Re: Report on the latest activities

> The ball bearing gap provided about 20 small gaps, while my own 
> series gap provides 7 gaps.  My thought about this is that the 
> electrodes on spark gaps should be large and approximate a flat 
> surface.  Any thoughts anyone?

An electrode with a small radius produces a higher electric field at a 
given voltage than one with a large radius, so a small, pointed 
electrode would break down and conduct much easier than a large, flat 
electrode.  For example, at 15kV, a single gap with 2.5cm spherical 
electrodes would not break down until the gap length was .42 cm or 
less whereas needle electrodes would break down out to a length of 1.3 
cm (from the CRC Handbook of Chemistry and Physics).  Also, your 
small ball bearings might have heated up enough to maintain the 
ionized channel a lot longer than larger, cooler electrodes would have, 
letting the gap fire at a much lower voltage and transferring less energy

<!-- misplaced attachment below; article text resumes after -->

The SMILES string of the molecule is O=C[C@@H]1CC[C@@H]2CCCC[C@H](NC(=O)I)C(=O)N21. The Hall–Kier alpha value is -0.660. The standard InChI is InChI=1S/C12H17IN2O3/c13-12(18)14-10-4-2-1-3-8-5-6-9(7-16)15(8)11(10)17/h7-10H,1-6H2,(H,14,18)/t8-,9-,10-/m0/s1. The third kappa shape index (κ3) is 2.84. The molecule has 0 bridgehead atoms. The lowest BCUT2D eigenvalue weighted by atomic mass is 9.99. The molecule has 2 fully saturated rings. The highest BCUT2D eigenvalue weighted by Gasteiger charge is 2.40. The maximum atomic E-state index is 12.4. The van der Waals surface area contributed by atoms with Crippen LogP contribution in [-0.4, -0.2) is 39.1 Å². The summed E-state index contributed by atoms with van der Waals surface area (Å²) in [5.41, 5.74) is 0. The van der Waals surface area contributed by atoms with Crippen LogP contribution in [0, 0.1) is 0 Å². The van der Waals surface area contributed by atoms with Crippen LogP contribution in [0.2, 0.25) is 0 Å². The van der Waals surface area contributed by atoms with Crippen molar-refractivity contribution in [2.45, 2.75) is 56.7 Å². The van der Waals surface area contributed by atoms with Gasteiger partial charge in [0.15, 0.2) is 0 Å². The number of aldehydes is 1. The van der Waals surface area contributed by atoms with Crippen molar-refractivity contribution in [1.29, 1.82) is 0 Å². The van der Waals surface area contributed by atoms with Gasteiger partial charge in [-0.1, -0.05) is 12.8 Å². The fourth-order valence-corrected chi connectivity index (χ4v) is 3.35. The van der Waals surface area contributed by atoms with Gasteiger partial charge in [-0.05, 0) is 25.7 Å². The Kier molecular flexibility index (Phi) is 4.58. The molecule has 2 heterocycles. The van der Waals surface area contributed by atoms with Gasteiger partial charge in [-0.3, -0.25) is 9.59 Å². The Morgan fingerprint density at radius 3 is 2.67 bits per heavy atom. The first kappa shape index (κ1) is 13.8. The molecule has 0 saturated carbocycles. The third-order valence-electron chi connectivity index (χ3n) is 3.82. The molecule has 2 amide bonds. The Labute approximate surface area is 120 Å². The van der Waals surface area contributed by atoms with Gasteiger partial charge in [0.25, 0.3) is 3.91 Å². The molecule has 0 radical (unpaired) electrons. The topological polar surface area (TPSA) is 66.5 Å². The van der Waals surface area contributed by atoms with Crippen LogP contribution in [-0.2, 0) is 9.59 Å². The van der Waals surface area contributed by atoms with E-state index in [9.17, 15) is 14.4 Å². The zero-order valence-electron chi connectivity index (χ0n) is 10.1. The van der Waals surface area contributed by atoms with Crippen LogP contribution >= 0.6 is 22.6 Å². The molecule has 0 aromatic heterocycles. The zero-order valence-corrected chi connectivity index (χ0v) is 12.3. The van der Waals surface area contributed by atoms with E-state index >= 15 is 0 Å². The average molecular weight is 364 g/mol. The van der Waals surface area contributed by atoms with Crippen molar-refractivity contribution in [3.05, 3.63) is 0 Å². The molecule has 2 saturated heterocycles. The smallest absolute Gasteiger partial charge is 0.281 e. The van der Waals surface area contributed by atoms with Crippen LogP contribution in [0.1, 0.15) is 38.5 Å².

to the secondary.

> The other interesting feature of last nights experimentation was that
> we noticed that many of the streamers seem to come out of one end 
> of the toroid, rather than being evenly distributed around the toroid.

I'm sure there are a lot of things that determine where the streamers 
actually break out; but I would assume that they generally follow the 
lines of highest electric field intensity.  You might look to see if there 
are any large conductive/magnetic objects in the direction preferred by 
the streamers that could be distorting the field (a refrigerator right 
upstairs, etc...)?  Also, if you just turned or moved your entire coil 
assembly and the streamers turned with it, you could probably assume 
that it was some asymmetry associated with your coil and not the 
environment.  I noticed that my coil would usually fire off towards a 
metal plate I have on my wall (which was fairly close) rather than 
radiate out in all directions.

Steven Roys (sroys-at-radiology.ab.umd.edu)